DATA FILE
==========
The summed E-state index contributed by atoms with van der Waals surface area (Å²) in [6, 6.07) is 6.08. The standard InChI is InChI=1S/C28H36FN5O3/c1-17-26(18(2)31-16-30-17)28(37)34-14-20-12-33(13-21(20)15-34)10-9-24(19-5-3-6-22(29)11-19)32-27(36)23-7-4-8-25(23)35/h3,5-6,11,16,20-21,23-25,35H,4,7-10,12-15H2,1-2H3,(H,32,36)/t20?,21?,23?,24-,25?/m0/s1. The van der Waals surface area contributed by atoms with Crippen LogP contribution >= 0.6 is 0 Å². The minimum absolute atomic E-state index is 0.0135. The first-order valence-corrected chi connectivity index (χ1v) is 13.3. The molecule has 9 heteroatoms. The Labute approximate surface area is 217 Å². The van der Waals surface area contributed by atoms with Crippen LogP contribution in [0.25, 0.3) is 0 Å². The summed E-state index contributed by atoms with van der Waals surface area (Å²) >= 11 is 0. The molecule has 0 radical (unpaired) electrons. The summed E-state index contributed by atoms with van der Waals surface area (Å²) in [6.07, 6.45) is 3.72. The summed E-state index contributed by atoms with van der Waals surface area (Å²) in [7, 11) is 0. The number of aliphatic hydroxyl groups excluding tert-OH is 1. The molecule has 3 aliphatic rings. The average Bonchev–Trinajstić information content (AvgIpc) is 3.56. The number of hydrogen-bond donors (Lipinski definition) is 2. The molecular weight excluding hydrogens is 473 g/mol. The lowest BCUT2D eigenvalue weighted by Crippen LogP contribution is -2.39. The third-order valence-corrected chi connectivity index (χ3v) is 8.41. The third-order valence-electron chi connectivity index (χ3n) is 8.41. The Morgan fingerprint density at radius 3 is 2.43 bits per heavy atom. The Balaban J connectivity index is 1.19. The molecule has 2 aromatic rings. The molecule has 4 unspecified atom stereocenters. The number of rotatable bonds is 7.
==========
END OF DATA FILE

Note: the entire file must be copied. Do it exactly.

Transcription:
The summed E-state index contributed by atoms with van der Waals surface area (Å²) in [6, 6.07) is 6.08. The standard InChI is InChI=1S/C28H36FN5O3/c1-17-26(18(2)31-16-30-17)28(37)34-14-20-12-33(13-21(20)15-34)10-9-24(19-5-3-6-22(29)11-19)32-27(36)23-7-4-8-25(23)35/h3,5-6,11,16,20-21,23-25,35H,4,7-10,12-15H2,1-2H3,(H,32,36)/t20?,21?,23?,24-,25?/m0/s1. The van der Waals surface area contributed by atoms with Crippen LogP contribution >= 0.6 is 0 Å². The minimum absolute atomic E-state index is 0.0135. The first-order valence-corrected chi connectivity index (χ1v) is 13.3. The molecule has 9 heteroatoms. The Labute approximate surface area is 217 Å². The van der Waals surface area contributed by atoms with Crippen LogP contribution in [0.25, 0.3) is 0 Å². The summed E-state index contributed by atoms with van der Waals surface area (Å²) >= 11 is 0. The molecule has 0 radical (unpaired) electrons. The summed E-state index contributed by atoms with van der Waals surface area (Å²) in [6.07, 6.45) is 3.72. The summed E-state index contributed by atoms with van der Waals surface area (Å²) in [7, 11) is 0. The number of aliphatic hydroxyl groups excluding tert-OH is 1. The molecule has 3 aliphatic rings. The average Bonchev–Trinajstić information content (AvgIpc) is 3.56. The number of hydrogen-bond donors (Lipinski definition) is 2. The molecular weight excluding hydrogens is 473 g/mol. The lowest BCUT2D eigenvalue weighted by Crippen LogP contribution is -2.39. The third-order valence-corrected chi connectivity index (χ3v) is 8.41. The third-order valence-electron chi connectivity index (χ3n) is 8.41. The Morgan fingerprint density at radius 3 is 2.43 bits per heavy atom. The Balaban J connectivity index is 1.19. The molecule has 2 aromatic rings. The molecule has 4 unspecified atom stereocenters. The number of rotatable bonds is 7.